Arthur Lydiard uses the terms; 1/4, 1/2, and 3/4 efforts when talking about the pace to run at in base training. If using a heart monitor would I be right to use 65-70% for 1/4 effort 70-75% for 1/2 effort and 80-85% for 3/4 effort?
I am into my 3rd week of Lydiard base training, I have been running my 1-1/2 - 2 hour runs at 1/2 effort and my hour runs 1/4 effort, as I think this gives me a better work out on my long runs and I get more recovery on the 1 hour runs, do you think this is ok?
Rick, The efforts levels that Arthur used cause a lot of debate on how hard or fast they should be. One problem with using percent heart rates to set efforts they can be too dictating as shown by this runner's remarks:
Looking back over my logs, I can see that all I was really doing for almost 1500 miles was recovery runs. Almost all of my running was done at heart rates between 125-135. At first, staying in this range was the only way I could manage 100+ miles a week, and after a couple of weeks, it was all I could manage without getting really tired. Pushing up into the low 140s was actually difficult, and required the kind of recovery usually reserved for a late season, high-volume interval session. If I had not had a heart rate monitor on, I would have slowed down, thinking I was pushing too hard.
At that stage of his development 140s would have been too hard and his body told him that. How well you recover from day to day is a better indicator of effort than trying to stick to a HR percentage. To take into account the volume, speed and ability to recover I use these definitions of Arthur's efforts:
1/4 effort - a workout that at the finish of it if you were asked to repeat it you could.
1/2 effort - a workout you could repeat the next day (and maybe the day after).
3/4 effort - a workout that could not be repeated the next day but could be repeated in two days.
My runners knew when I said a 1/4 effort run that when they came in I might just ask them to run it again (they never ran too hard on 1/4 effort days)and on half effort days that they might see the same workout the next day so they ran harder but within themselves ( the "Train don't strain" and "Don't steal from tomorrow's workout" rules).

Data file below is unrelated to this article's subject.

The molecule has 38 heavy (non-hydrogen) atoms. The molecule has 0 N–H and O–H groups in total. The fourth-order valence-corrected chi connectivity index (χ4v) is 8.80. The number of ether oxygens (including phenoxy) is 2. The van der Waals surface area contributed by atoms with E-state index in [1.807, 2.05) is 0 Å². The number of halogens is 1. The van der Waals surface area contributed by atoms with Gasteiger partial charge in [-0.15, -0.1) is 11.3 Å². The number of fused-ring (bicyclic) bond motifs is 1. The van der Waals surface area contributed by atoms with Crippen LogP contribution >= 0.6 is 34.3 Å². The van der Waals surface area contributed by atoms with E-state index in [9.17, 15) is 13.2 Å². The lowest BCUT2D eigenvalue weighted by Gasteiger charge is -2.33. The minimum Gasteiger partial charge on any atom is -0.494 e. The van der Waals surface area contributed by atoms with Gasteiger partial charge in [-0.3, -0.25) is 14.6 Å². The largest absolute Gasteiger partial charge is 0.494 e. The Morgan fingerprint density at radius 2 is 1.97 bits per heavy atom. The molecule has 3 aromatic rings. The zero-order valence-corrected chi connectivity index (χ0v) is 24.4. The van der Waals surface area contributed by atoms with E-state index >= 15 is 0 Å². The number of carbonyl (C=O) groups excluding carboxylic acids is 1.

By matching the above definitions to your HR you'll have a much better indicator of what efforts work best for you.
Dear Mystery Coach,
I have a question related to peaking for a particular event. I am training for a marathon at the end of October (six weeks to go) and I am contemplating starting structured speed work sessions this week (i.e. 4 weeks of track intervals & 20 min tempo runs @ 10k pace - one each a week). My only speed work to-date has been long tempo style runs generally between HM and M Pace lasting about 1 hour. I feel that I peaked too early for previous marathons as I had started my speed work too early. Can you offer some general advice on how to ensure you are at your best for race day and not the week/month before and perhaps some specific advice in relation to my circumstances.
Thanking you in advance for your considered opinion.
Grellan, By timing your sharpest workouts in the 2 weeks before you begin your taper (24 days - 11 days from race day) you'll do well at peaking. During that 2 week period you should have 3 key workouts that work well for you. Look at your training log and see when you have run some of your best races, then look at the time frame 24-11 days before those races. These are the workouts that helped peak you best (They could be repetitions, or time trials or races). This two week period should be lower in overall stress so that you can run these workouts well and recover well from them. The 3-4 weeks before you get to that 2 week peak period you should work on volume hard workouts so that you can benefit from the sharper work.